The carbon tax: history's greatest monster -

The carbon tax: history’s greatest monster


Without amendment or correction, John Baird’s warning that a carbon tax would kill your family is now preserved for eternity in Hansard.

Mr. Speaker, what we are doing is making government more accountable, living within our means and focusing on the priorities which is what Canadians elected us to do. We are keeping taxes low. We are increasing funds to hospitals, health care and education. These are the priorities that Canadians have identified. Why should taxpayers have to pay for more than 10 reports promoting a carbon tax, something which the people of Canada have repeatedly rejected? That is a message the Liberal Party just will not accept. It should agree with Canadians. It should agree with the government to no discussion of a carbon tax that would kill and hurt Canadian families.

Families in Quebec, Alberta, British Columbia, Colorado, California, Maryland, South Africa, India, Australia, Denmark, Finland, Ireland, the Netherlands, Norway and Switzerland perhaps receive this warning too late.


The carbon tax: history’s greatest monster

  1. That wikipedia link is interesting. Most of the countries you list have altered or exempted over the course of their initial carbon tax. B.C. is re-thinking it’s carbon tax – basically frozen for the time being. California is nearly bankrupt.
    Finland: Since then, however, energy taxation has been changed many times and substantially. These changes were related to the opening of the Nordic electricity market. Other Nordic countries exempted energy-intensive industries, and Finnish industries felt disadvantaged by this. Finland did place a border tax on imported electricity, but this was found to be out of line with EU single market legislation. Changes were then made to the carbon tax to partially exclude energy-intensive firms. This had the effect of increasing the costs of reducing CO2 emissions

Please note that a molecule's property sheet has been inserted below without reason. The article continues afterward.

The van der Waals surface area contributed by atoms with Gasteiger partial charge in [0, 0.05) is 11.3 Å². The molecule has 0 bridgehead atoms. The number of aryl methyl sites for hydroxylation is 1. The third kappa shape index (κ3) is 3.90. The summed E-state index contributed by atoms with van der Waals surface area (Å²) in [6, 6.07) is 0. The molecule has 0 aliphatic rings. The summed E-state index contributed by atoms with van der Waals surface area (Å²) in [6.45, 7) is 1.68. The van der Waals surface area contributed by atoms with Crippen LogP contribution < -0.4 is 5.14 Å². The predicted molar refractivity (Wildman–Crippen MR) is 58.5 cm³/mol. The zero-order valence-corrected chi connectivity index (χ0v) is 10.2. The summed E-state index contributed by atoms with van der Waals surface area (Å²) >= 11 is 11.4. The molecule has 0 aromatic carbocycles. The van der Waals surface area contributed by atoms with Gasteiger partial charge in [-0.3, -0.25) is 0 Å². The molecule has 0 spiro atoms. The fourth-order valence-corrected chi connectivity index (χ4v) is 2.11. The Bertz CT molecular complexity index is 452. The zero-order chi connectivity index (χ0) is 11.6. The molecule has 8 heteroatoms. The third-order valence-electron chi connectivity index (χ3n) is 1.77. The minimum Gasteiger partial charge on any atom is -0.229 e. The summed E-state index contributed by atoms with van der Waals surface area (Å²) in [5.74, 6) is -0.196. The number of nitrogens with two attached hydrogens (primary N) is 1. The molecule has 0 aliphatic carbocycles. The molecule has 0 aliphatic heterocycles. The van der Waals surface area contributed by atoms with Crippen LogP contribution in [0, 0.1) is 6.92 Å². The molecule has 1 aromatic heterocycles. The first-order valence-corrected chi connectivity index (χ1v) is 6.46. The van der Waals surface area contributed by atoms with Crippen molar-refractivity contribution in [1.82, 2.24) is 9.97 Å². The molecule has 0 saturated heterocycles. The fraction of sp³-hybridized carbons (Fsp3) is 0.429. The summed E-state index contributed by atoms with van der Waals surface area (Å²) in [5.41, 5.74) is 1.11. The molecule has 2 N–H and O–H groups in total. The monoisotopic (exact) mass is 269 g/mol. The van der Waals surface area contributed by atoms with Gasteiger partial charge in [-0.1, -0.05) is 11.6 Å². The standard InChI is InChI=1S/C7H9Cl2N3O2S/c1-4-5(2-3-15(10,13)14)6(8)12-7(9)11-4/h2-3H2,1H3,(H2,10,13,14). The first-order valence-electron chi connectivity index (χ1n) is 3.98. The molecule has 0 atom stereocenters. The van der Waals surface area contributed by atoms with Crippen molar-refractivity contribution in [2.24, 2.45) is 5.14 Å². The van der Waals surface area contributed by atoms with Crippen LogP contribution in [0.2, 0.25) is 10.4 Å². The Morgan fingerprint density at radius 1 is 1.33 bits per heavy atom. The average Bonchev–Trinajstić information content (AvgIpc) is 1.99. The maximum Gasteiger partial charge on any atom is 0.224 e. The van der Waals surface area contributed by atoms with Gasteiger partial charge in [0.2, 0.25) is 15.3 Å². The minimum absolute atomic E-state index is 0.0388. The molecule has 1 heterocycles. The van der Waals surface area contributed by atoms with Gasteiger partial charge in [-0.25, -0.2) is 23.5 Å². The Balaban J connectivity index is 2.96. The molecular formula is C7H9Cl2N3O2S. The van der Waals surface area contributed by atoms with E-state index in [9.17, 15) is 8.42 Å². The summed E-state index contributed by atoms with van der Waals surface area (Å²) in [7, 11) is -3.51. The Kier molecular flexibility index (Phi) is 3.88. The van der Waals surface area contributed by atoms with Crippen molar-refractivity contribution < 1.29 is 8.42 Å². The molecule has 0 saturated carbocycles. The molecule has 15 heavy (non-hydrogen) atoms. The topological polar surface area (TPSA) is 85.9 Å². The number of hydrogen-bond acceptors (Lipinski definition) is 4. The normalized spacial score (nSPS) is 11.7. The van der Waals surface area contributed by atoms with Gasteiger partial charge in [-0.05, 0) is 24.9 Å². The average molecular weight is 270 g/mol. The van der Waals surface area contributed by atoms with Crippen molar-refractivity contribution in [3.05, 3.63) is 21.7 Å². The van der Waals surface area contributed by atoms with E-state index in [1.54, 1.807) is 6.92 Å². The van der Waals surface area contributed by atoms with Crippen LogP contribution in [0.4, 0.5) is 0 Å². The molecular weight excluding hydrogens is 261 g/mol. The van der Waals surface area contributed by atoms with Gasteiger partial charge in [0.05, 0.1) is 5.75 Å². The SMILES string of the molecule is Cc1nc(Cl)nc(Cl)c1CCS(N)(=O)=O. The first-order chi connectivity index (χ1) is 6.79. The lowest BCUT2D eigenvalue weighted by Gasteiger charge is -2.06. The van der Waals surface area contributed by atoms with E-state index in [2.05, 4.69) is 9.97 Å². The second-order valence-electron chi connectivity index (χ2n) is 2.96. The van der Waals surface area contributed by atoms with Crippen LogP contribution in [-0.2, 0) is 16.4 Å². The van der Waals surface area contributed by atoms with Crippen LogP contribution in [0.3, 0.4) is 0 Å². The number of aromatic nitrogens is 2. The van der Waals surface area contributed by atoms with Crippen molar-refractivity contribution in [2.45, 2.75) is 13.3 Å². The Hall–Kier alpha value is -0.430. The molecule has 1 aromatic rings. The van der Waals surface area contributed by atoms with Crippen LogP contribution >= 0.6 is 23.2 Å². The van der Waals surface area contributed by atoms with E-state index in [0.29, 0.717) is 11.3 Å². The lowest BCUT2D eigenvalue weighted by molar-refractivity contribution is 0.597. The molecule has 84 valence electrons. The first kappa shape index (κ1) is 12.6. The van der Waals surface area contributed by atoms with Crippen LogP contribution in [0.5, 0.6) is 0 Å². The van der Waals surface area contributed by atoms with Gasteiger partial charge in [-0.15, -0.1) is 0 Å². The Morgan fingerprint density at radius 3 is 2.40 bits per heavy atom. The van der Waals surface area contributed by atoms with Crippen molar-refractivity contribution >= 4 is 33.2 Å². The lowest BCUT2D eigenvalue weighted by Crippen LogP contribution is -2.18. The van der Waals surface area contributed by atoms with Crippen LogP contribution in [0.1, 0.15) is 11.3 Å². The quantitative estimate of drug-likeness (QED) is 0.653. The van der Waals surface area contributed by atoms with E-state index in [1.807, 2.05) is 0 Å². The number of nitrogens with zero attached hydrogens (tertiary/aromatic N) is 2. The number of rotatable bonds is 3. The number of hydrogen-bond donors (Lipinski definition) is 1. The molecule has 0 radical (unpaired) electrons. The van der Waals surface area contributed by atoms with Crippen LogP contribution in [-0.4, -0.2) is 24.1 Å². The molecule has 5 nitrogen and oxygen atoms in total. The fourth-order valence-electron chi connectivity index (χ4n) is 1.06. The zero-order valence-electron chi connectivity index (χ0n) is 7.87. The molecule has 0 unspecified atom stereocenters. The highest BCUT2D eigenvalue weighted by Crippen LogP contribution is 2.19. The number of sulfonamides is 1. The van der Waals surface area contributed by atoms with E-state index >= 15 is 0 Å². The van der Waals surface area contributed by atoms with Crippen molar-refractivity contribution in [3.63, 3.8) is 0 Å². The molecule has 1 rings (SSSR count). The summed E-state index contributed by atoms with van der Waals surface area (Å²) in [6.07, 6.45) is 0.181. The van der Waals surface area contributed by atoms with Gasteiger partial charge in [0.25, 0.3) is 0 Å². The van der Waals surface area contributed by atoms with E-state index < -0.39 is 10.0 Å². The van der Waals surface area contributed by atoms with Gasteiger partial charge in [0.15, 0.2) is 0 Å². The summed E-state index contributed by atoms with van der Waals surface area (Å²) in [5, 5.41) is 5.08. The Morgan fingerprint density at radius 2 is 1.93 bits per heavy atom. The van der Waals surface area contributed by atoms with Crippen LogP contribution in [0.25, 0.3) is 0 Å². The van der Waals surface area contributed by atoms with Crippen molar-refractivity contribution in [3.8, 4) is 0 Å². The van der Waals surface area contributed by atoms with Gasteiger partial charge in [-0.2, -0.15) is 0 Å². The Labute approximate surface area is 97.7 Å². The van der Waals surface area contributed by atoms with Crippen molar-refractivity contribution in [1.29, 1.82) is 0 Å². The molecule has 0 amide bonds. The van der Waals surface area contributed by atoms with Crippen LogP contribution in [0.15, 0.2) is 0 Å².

New Zealand: The planned tax was scheduled to take effect from April 2007, and applied across most economic sectors though with an exemption for methane emissions from farming and provisions for special exemptions from carbon intensive businesses if they adopted world’s-best-practice standards of emissions.

    • “B.C. is re-thinking it’s carbon tax”

      Indeed. The party which initially opposed it and sit at 50% in the polls now support the tax along with the majority of British Columbians.

  2. Quebec’s carbon tax cannot be compared to the one that the Liberals and Dion envisioned.
    Dion’s CT was to discourage burning fossil fuels through higher prices/taxes.
    Charest made it clear that his carbon tax could not be passed onto consumers, so that consumers wouldn’t feel it at the pump (and therefore would not affect their consumption patterns).
    Not all carbon taxes are created equal. It’s unfair to equate the CTs in the jurisdictions that Wherry has listed.

    • There’s no such thing as a tax which isn’t passed on to the consumer.

      • Of course, but Charest wants us to believe otherwise.

  3. the carbon tax is best mechanism available – if one accepts that commoditization of carbon is required.

    the Cons have set up so many ego traps for themselves that even if they changed their mind on policy (kinda like the conversion of the Libranos to supporting NAFTA), cognitive dissonance would break the party apart.

    isn’t that what’s at the bottom of politics though? walking egos collecting government cheques….

  4. I would be okay with a carbon tax as long as it doesn’t increase the cost of living for the average Canadian. There are opportunities that come with a carbon tax that you rarely see with most taxes. If you can manage to lower your fuel consumption in some way, you would be lowering your taxes. I would take that as a challenge and see how far I could go with it.

    • Even if it didn’t raise the cost of living in any way, it would still be opposed on the ground that it’s making seniors freeze in the dark and render them unable to make dinner. Regardless of whether or not it actually is.

  5. It wouldn’t just kill our families, it would hurt them too.